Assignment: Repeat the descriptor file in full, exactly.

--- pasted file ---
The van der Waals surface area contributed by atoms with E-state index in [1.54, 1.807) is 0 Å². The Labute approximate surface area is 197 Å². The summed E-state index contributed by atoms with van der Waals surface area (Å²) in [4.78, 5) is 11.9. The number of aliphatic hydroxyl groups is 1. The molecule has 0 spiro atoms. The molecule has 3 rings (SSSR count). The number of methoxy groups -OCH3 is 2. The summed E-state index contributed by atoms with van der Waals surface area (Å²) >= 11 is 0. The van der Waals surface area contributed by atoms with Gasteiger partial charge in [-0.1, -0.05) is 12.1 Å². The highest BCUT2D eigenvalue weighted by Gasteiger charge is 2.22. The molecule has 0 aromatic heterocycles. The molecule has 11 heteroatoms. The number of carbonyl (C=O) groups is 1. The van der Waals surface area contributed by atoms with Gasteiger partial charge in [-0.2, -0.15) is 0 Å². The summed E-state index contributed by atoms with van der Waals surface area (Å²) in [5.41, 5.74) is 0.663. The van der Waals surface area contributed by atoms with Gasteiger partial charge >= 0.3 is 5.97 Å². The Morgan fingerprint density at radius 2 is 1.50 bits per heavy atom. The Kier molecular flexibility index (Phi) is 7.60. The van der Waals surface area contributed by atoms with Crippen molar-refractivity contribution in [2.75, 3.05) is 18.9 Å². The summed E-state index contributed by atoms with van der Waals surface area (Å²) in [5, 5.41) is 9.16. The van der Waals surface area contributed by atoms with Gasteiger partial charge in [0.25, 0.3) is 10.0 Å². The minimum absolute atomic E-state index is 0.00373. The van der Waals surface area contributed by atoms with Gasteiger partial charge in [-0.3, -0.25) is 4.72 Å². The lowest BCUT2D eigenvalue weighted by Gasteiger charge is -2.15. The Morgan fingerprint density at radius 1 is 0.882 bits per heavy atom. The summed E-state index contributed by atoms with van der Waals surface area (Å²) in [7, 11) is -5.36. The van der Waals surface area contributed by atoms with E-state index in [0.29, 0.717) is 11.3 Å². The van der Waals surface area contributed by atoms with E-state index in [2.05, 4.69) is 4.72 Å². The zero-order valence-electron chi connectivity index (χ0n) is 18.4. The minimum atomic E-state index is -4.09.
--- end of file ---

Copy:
The van der Waals surface area contributed by atoms with E-state index in [1.54, 1.807) is 0 Å². The Labute approximate surface area is 197 Å². The summed E-state index contributed by atoms with van der Waals surface area (Å²) in [4.78, 5) is 11.9. The number of aliphatic hydroxyl groups is 1. The molecule has 0 spiro atoms. The molecule has 3 rings (SSSR count). The number of methoxy groups -OCH3 is 2. The summed E-state index contributed by atoms with van der Waals surface area (Å²) >= 11 is 0. The van der Waals surface area contributed by atoms with Gasteiger partial charge in [-0.1, -0.05) is 12.1 Å². The highest BCUT2D eigenvalue weighted by Gasteiger charge is 2.22. The molecule has 0 aromatic heterocycles. The molecule has 11 heteroatoms. The number of carbonyl (C=O) groups is 1. The van der Waals surface area contributed by atoms with Gasteiger partial charge in [-0.2, -0.15) is 0 Å². The summed E-state index contributed by atoms with van der Waals surface area (Å²) in [5.41, 5.74) is 0.663. The van der Waals surface area contributed by atoms with Gasteiger partial charge >= 0.3 is 5.97 Å². The Morgan fingerprint density at radius 2 is 1.50 bits per heavy atom. The Kier molecular flexibility index (Phi) is 7.60. The van der Waals surface area contributed by atoms with Crippen molar-refractivity contribution in [2.75, 3.05) is 18.9 Å². The summed E-state index contributed by atoms with van der Waals surface area (Å²) in [5, 5.41) is 9.16. The van der Waals surface area contributed by atoms with Gasteiger partial charge in [0.25, 0.3) is 10.0 Å². The minimum absolute atomic E-state index is 0.00373. The van der Waals surface area contributed by atoms with Gasteiger partial charge in [-0.3, -0.25) is 4.72 Å². The lowest BCUT2D eigenvalue weighted by Gasteiger charge is -2.15. The Morgan fingerprint density at radius 1 is 0.882 bits per heavy atom. The summed E-state index contributed by atoms with van der Waals surface area (Å²) in [7, 11) is -5.36. The van der Waals surface area contributed by atoms with E-state index in [0.29, 0.717) is 11.3 Å². The van der Waals surface area contributed by atoms with E-state index in [2.05, 4.69) is 4.72 Å². The zero-order valence-electron chi connectivity index (χ0n) is 18.4. The minimum atomic E-state index is -4.09.